DJI Inspire 2 review

Tech Radar

The DJI Inspire 1 made quite a splash when it first launched, offering a raft of cutting-edge features and the ability to swap out the camera lens depending on your shooting goals. It's still one of the best drones around, but the market is evolving – and that's where the Inspire 2 comes in.

While it looks very much the same as the previous Inspire model, this new drone is packing a wide range of enhancements under its hood. It's even better at avoiding obstacles, and ships alongside a new Zenmuse camera, the X5S. It also has a dual battery setup for increased stamina.

DJI's rivals have upped their game in recent years, but the Inspire 2 is a different proposition entirely, and comfortably leads the manufacturer's range of flagship, professional-spec drones; the more frugal amongst you will be disappointed to learn that it costs a lot more than the company's more consumer-focused Spark, Mavic and Phantom lines.

Price and availability

The base unit costs around £3,000 / $3,000 / AU$5,200, but once you factor in the latest Zenmuse X5S camera you can expect that price to rise to around £6,000 / $6,200 / AU$10,700 depending on the retailer and what other items they choose to bundle with it.

If you opt for the older X4S camera then you'll still get quite a bit of change from £4,000 (approximately AUD $6,750, USD $5,120), so it depends on how serious you are about getting the best possible package. The Inspire 2 is available direct from DJI in a wide range of territories, or from multiple specialist retailers both online and on the high street.

Design

If you're familiar with the DJI Inspire 1 then the Inspire 2 won't come as too much of a surprise, at least in terms of looks. It retains the same quad-prop layout as its forerunner, and once again utilizes super-tough carbon fiber material for the arms, giving the drone impressive strength. 

DJI has revised the bodywork, too; gone is the white plastic of the previous model, and in its place we have a rather fetching magnesium aluminum composite. Another major change is the introduction of a new forward-facing FPV camera and obstacle-avoidance system, mounted in a bar on the front of the drone, and there's also a dual-battery setup for increased stamina. 

The net result is that the Inspire 2 looks even more like something that Skynet has sent back in time to kill John Connor than its predecessor.

The drone itself doesn't have a camera attached, but you can pick one from DJI's range of Zenmuse cameras (the one shipped with our review unit is the X5S). It's possible to swap the camera out so that you have the right lens for the job at hand, making this the ideal device for professional photographers and video creators who need complete control over their shooting setup.

Build and handling

The original Inspire 1 was built like a tank, but the Inspire 2 is even tougher thanks to its revised aluminum shell. The carbon fiber arms mean bumps and bashes won't damage the unit, with the only weak spots being the plastic, quick-release propellers – which are easily replaceable should they get damaged – and the camera itself, which is also replaceable, although at a much greater cost.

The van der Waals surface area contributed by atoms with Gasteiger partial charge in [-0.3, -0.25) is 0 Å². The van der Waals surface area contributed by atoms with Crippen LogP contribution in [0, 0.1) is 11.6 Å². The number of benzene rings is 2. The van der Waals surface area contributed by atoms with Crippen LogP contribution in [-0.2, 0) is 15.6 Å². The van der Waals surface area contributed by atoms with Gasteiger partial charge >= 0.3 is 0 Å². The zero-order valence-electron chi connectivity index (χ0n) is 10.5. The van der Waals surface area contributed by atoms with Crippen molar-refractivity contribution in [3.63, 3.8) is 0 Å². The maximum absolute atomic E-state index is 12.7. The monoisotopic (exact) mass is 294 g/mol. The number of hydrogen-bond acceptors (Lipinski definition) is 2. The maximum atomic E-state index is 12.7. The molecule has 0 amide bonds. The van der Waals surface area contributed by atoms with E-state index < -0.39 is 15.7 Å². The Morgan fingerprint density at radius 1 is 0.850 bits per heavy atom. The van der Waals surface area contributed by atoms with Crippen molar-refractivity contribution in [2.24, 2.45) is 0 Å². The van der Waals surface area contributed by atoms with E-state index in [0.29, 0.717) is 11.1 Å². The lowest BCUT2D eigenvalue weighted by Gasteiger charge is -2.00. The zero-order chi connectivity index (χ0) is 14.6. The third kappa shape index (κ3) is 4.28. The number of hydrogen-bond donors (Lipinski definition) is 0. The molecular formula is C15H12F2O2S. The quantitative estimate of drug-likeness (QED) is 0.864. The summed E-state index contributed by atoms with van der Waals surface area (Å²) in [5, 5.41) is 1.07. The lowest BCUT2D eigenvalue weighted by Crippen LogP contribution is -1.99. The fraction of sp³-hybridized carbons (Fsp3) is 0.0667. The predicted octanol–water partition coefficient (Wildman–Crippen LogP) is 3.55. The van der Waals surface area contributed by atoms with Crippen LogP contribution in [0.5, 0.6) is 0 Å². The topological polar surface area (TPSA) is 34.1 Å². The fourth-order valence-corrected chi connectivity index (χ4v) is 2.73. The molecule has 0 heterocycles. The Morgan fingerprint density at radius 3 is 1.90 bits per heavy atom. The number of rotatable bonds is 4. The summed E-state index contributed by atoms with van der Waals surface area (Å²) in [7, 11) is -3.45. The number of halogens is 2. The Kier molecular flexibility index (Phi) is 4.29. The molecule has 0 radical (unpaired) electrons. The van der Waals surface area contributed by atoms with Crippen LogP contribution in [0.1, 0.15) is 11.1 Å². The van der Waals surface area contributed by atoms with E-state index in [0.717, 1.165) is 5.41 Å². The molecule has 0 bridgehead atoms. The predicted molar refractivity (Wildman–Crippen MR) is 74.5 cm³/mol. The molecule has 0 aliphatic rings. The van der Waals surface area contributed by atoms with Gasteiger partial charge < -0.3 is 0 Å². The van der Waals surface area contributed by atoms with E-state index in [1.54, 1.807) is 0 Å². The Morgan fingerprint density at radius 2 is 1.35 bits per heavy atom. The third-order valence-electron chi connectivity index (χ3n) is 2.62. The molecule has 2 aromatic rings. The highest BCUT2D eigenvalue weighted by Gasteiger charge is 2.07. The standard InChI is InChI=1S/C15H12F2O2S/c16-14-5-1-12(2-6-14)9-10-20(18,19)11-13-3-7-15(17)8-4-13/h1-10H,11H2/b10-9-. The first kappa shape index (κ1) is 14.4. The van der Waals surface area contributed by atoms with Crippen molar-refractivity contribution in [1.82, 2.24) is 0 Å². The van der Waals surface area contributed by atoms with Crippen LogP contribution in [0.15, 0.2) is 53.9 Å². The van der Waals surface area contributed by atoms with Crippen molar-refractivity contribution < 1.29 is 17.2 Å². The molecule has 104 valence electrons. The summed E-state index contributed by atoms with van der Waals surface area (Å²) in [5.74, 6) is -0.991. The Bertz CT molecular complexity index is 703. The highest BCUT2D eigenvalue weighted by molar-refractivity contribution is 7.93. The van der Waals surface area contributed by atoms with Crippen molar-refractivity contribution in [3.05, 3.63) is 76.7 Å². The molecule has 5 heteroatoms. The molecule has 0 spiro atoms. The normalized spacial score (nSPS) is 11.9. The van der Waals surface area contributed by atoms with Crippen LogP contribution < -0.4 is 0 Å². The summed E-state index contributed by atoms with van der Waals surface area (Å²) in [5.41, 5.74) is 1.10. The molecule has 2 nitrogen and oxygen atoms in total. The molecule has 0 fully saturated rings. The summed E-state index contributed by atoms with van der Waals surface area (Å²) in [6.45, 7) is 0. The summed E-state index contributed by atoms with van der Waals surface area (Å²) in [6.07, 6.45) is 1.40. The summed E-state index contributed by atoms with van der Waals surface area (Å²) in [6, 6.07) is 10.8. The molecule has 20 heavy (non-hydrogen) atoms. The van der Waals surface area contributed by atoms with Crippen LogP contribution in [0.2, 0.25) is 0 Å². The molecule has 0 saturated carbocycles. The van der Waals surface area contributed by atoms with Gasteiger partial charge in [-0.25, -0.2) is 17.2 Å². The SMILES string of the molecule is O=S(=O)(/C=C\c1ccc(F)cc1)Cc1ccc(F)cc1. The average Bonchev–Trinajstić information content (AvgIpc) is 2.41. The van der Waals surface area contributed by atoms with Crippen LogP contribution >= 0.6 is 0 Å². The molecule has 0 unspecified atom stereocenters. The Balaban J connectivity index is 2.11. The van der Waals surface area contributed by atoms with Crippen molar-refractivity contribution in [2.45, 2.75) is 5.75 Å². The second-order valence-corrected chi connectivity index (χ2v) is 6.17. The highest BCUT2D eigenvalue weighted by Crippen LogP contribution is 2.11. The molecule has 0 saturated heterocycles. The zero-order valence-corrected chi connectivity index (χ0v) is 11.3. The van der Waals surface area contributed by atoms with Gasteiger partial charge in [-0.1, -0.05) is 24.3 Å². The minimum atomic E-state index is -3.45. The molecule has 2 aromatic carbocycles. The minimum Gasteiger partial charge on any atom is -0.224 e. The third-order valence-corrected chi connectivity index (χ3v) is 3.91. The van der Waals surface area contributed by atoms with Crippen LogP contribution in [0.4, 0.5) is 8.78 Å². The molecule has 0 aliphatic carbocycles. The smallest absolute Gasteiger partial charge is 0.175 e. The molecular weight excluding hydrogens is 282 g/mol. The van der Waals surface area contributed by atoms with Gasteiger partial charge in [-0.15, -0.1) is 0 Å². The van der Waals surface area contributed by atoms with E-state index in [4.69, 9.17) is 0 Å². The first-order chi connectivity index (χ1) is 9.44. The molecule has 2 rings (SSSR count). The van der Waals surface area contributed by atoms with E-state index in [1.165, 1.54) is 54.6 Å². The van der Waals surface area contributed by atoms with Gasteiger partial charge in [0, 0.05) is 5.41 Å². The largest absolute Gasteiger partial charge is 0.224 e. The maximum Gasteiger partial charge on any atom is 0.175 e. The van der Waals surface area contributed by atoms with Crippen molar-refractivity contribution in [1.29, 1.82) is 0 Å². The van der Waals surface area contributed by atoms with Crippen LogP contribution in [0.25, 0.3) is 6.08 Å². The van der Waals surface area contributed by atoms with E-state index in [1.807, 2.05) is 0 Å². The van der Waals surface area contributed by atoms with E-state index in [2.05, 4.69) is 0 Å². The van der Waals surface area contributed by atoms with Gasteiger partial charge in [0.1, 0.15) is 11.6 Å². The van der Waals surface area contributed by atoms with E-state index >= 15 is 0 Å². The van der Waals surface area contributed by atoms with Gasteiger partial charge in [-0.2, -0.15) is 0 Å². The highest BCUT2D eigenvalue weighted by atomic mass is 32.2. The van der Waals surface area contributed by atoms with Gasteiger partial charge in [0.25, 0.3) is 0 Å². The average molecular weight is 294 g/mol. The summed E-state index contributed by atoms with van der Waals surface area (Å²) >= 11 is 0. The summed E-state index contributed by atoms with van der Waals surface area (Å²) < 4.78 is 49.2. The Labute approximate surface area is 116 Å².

The build quality is almost irrelevant, however, because of the sheer number of countermeasures DJI has included in the Inspire 2. The aforementioned FPV camera and obstacle-avoidance system track for incoming objects 30 meters ahead, while the upward-facing infrared sensors scan for objects five meters above the drone, which is handy when you're flying in enclosed spaces. Terrain detection sensors fitted to the bottom of the Inspire 2 round off the package.

The upshot of all this tech is a drone which is (almost) impossible to crash; it's intelligent enough to avoid bumping into trees or smashing into the ground, although it's worth noting that with the full suite of object avoidance features enabled you're limited to a top speed of 45mph – should you feel confident enough, you can disable these to achieve speeds of around 58mph.

If your enthusiasm gets the better of you and you allow the drone to fly out of sight, the 'return to home' function means you won't end up flushing your £6,000 investment down the toilet by accident.

All these features notwithstanding, it's worth noting that the Inspire 2 is one of the most agile drones we've had the pleasure to test. Not only is it lightning fast, it's quick to respond to user input and – when in the air – is as rock-steady as they come, even in moderate wind.

Performance

As was the case with the Inspire 1, the Inspire 2 is controlled with a dedicated remote that links to the drone via a powerful pair of antennae. There's no screen, so you have to connect your Android and iOS smartphone to the remote via a wired connection – you also need to install DJI's GO 4 app, and not the DJI GO app used with the Inspire 1 and other, older DJI models. 

Once you're in the app you can perform tasks such as calibrating the camera, toggling beginner mode on and off (which limits the distance the drone can travel from its starting point) and much more besides. It's also possible to access the drone's automated flight modes, one of which – Spotlight Pro – allows you to track moving objects with unnerving accuracy.